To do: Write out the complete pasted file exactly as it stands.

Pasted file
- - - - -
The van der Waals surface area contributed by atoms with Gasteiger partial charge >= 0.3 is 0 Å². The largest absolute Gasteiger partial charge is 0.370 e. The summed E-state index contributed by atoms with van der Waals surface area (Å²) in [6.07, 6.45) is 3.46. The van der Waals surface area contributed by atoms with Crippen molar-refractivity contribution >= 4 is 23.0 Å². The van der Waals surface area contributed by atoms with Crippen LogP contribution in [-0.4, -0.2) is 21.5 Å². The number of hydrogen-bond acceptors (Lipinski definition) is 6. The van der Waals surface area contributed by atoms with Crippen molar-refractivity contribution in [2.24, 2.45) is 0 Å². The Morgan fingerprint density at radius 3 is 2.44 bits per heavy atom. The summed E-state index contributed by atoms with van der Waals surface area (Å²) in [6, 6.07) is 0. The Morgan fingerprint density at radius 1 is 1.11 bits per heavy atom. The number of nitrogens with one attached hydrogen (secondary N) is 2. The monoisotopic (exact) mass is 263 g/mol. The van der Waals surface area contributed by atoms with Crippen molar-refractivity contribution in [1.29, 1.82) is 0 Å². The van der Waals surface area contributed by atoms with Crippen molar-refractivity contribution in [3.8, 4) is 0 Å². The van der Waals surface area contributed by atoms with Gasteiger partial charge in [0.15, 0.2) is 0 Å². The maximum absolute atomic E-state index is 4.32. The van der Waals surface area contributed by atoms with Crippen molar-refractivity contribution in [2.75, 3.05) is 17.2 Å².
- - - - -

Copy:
The van der Waals surface area contributed by atoms with Gasteiger partial charge >= 0.3 is 0 Å². The largest absolute Gasteiger partial charge is 0.370 e. The summed E-state index contributed by atoms with van der Waals surface area (Å²) in [6.07, 6.45) is 3.46. The van der Waals surface area contributed by atoms with Crippen molar-refractivity contribution >= 4 is 23.0 Å². The van der Waals surface area contributed by atoms with Crippen LogP contribution in [-0.4, -0.2) is 21.5 Å². The number of hydrogen-bond acceptors (Lipinski definition) is 6. The van der Waals surface area contributed by atoms with Crippen molar-refractivity contribution in [2.24, 2.45) is 0 Å². The Morgan fingerprint density at radius 3 is 2.44 bits per heavy atom. The summed E-state index contributed by atoms with van der Waals surface area (Å²) in [6, 6.07) is 0. The Morgan fingerprint density at radius 1 is 1.11 bits per heavy atom. The number of nitrogens with one attached hydrogen (secondary N) is 2. The monoisotopic (exact) mass is 263 g/mol. The van der Waals surface area contributed by atoms with Crippen molar-refractivity contribution in [1.29, 1.82) is 0 Å². The van der Waals surface area contributed by atoms with Crippen molar-refractivity contribution in [3.8, 4) is 0 Å². The van der Waals surface area contributed by atoms with Gasteiger partial charge in [0.15, 0.2) is 0 Å². The maximum absolute atomic E-state index is 4.32. The van der Waals surface area contributed by atoms with Crippen molar-refractivity contribution in [2.75, 3.05) is 17.2 Å².